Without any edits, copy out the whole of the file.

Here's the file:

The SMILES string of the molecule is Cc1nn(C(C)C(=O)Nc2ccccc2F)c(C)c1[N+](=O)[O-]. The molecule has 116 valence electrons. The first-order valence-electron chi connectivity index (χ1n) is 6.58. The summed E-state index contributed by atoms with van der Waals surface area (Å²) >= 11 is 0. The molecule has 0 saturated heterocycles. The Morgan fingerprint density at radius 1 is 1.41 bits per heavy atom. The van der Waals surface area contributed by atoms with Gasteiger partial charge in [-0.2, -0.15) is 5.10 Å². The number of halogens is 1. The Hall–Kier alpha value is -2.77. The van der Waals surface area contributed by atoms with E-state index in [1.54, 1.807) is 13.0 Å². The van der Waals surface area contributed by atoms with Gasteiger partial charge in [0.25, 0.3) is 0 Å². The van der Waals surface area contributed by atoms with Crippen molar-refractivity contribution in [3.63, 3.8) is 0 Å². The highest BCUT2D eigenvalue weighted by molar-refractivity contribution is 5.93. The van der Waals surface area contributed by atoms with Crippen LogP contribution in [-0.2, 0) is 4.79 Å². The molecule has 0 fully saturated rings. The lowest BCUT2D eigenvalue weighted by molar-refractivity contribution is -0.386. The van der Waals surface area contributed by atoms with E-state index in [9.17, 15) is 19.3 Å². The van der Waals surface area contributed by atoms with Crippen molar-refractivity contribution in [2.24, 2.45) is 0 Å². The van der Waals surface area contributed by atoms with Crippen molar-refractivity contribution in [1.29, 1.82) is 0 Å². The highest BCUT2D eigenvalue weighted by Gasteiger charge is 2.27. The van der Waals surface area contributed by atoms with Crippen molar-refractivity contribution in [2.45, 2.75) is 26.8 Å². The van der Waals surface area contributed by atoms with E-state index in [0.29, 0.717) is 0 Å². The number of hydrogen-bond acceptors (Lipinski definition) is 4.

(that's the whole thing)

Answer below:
The SMILES string of the molecule is Cc1nn(C(C)C(=O)Nc2ccccc2F)c(C)c1[N+](=O)[O-]. The molecule has 116 valence electrons. The first-order valence-electron chi connectivity index (χ1n) is 6.58. The summed E-state index contributed by atoms with van der Waals surface area (Å²) >= 11 is 0. The molecule has 0 saturated heterocycles. The Morgan fingerprint density at radius 1 is 1.41 bits per heavy atom. The van der Waals surface area contributed by atoms with Gasteiger partial charge in [-0.2, -0.15) is 5.10 Å². The number of halogens is 1. The Hall–Kier alpha value is -2.77. The van der Waals surface area contributed by atoms with E-state index in [1.54, 1.807) is 13.0 Å². The van der Waals surface area contributed by atoms with Gasteiger partial charge in [0.25, 0.3) is 0 Å². The van der Waals surface area contributed by atoms with Crippen molar-refractivity contribution in [3.63, 3.8) is 0 Å². The highest BCUT2D eigenvalue weighted by molar-refractivity contribution is 5.93. The van der Waals surface area contributed by atoms with Crippen LogP contribution in [-0.2, 0) is 4.79 Å². The molecule has 0 fully saturated rings. The lowest BCUT2D eigenvalue weighted by molar-refractivity contribution is -0.386. The van der Waals surface area contributed by atoms with E-state index in [9.17, 15) is 19.3 Å². The van der Waals surface area contributed by atoms with Crippen molar-refractivity contribution in [2.24, 2.45) is 0 Å². The van der Waals surface area contributed by atoms with Crippen molar-refractivity contribution in [1.29, 1.82) is 0 Å². The highest BCUT2D eigenvalue weighted by Gasteiger charge is 2.27. The van der Waals surface area contributed by atoms with Crippen molar-refractivity contribution in [2.45, 2.75) is 26.8 Å². The van der Waals surface area contributed by atoms with E-state index in [0.29, 0.717) is 0 Å². The number of hydrogen-bond acceptors (Lipinski definition) is 4.